Dominance of Mariners rookie Bryce Miller upstages step forward for Tigers’ Alex Faedo

Detroit News

Detroit — Tigers manager AJ Hinch was asked before Saturday’s game what he thought about Mariners rookie right-hander Bryce Miller.

“Good fastball and he likes to use it,” he said. “If any one of us had that fastball, we’d like to use it, too. Good young arm and he’s pretty bold in how he pitches. He challenges a lot of guys.”

Throwing 70% fastballs in his first two starts, Miller allowed one run in 12 total innings with 15 strikeouts and one walk. Hitters in those two games were 1-for-30 against his fastball.

He must’ve been saving his secondary pitches for the Tigers.

“Yeah, his scouting report was pretty dominant fastball,” Spencer Torkelson said. “He kind of switched it up on us.”

Miller, mixing four pitches, threw seven scoreless innings and allowed three hits, and helped the Mariners win their second straight at Comerica Park, 5-0. It’s the third time this season the Tigers have been shut out.

BOX SCORE: Mariners 5, Tigers 0

“He kind of changed his attack plan a little bit,” Hinch said. “But everything across the board was in the strike zone. He was efficient and he was dominant. We hit a couple of balls hard but then you look up at the board in the sixth and seventh inning and we have three hits and zero runs.

“Anything we did to counter what he was doing, we fell short.”

The Tigers’ best chance to nick him came in the first inning. Riley Greene, who has hit safely in 14 of his last 16 games, doubled into the right-center field gap. With two outs, Torkelson smoked a single to left.

The ball left his bat with an exit velocity of 112.7 mph, the hardest ball he’s hit all year, and left fielder Bubba Trammell was playing shallow. The combination of those two facts forced third base coach Gary Jones to hold Greene at third.

“That might’ve been the hardest ball I hit in my career,” Torkelson said. “A little too hard, as it turned out. Greeney got a good jump at second but he had no choice but to hold up.”

The Tigers did not put another runner on base against Miller until Javier Báez led off the seventh with a single. He retired 16 straight.

All three hits were off Miller’s fastball. But the Tigers went 0-for-10 against his slider, curveball and changeup.

“We hit a lot of balls hard right at people, again,” catcher Eric Haase said.

The average exit velocity on 21 balls put in play against Miller was 92 mph. Six balls were hit at 100 mph or better including three straight in the seventh — only one resulted in a hit.

“He has a really good fastball and he was filling up the zone and getting ahead,” Torkelson said. “But I really don’t think the box score is going to show how good our at-bats were, for the most part. We hit a lot of balls hard right at guys.”

Miller’s performance overshadowed a quality start by Tigers right-hander Alex Faedo.

“Alex was really good,” Hinch said. “I thought it was a step up for him.”

Faedo allowed three runs in six innings and tied his career high with seven strikeouts. He smartly mixed his slider and changeup off a lively four-seam fastball that ranged in velocity from 91 to 95 mph and sat 93.

“It was my first time getting through five innings, first time getting through six,” Faedo said. “I thought I threw the ball pretty good. I threw a lot of strikes. Overall, it was a good game but not good enough to get the win. More often than not, though, I’ll take that game.”

Just like in his first start against the Cardinals in St. Louis, the earned runs came on two big swings. With two outs and a runner on in the third inning, Jarred Kelenic turned on a 1-2 fastball that was up and in and swatted it inside the right-field foul pole.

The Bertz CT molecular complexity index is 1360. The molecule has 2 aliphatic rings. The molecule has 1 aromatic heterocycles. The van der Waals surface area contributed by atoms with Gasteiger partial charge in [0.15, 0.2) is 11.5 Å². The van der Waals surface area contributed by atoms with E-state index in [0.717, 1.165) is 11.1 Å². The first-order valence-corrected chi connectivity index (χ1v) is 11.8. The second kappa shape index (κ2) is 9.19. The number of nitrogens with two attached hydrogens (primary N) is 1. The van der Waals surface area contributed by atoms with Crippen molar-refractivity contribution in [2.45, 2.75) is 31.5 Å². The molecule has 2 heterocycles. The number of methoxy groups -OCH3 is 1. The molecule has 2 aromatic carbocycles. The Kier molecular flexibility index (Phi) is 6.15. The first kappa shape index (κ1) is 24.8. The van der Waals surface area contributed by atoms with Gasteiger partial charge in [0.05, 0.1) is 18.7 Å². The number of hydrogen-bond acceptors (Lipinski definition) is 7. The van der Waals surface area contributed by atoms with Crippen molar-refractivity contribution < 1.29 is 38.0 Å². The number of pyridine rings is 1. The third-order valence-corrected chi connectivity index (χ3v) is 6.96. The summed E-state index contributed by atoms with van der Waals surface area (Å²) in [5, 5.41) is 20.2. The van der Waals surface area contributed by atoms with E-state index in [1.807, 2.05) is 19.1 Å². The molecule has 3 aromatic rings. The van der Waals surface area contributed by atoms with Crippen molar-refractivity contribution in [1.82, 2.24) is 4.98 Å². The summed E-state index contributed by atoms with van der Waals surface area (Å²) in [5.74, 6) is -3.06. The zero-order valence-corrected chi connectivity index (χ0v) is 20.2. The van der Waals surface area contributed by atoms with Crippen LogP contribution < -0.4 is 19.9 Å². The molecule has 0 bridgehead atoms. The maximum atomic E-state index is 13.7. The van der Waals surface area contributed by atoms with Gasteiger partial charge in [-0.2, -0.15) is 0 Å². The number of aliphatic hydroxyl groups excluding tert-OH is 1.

“That was a really good pitch,” Faedo said. “He’s a good hitter so I’m not surprised he hit it out. We had beaten him with some fastballs away, that’s why I wanted to go in there. He must’ve been cheating for it. But he put a good swing on it. I didn’t think it was going to go out, but he hit it to the right part of the park.”

In the fourth, Faedo dispatched the first two hitters. He had gotten four straight swinging strikes — two in a strikeout of Cal Raleigh and then two to get ahead of Teoscar Hernandez. But he hung the 0-2 slider and Hernandez crushed it 403 feet into the seats in left.

“That was just a really bad miss by me,” he said. “If you’re going to miss with an 0-2 pitch, miss in the dirt. It’s the same thing I did with (Paul) Goldschmidt last week (hung a two-strike slider). I have to get better 0-2. You try to make the perfect pitch when really all you’ve got to do is miss below the zone.”

The damage was minimal but, with the Tigers’ offense being dismantled, it was fatal.

The Mariners tacked on a pair of runs in the top of the ninth, aided by a couple of mental mistakes by the Tigers.

“I thought they were more physical mistakes than mental,” Hinch said.

Will Vest walked the first two batters in the inning. He had Julio Rodriguez picked off first base but he ran toward second base on the rundown. Once first baseman Torkelson ran Rodriguez toward second, there was nobody at first when he doubled back.

“We have to run at him harder (meaning Torkelson) and make him commit one way or the other,” Hinch said.

Later, Akil Baddoo put a runner in scoring position by throwing to the wrong base. With runners at first and second, Baddoo went back to the track to catch a fly ball hit by Raleigh. Rodriguez tagged and went to third. Baddoo had no play but he airmailed the cutoff man. That allowed Eugenio Suarez to advance.

Suarez would eventually score on a wild pitch.

“They’re mistakes and we’ve been better than that,” Hinch said. “It’s easy to nitpick right now when you lose 5-0. I know those guys know. They’ll review it again and they will make better decisions.”

chris.mccosky@detroitnews.com

Twitter: @cmccosky

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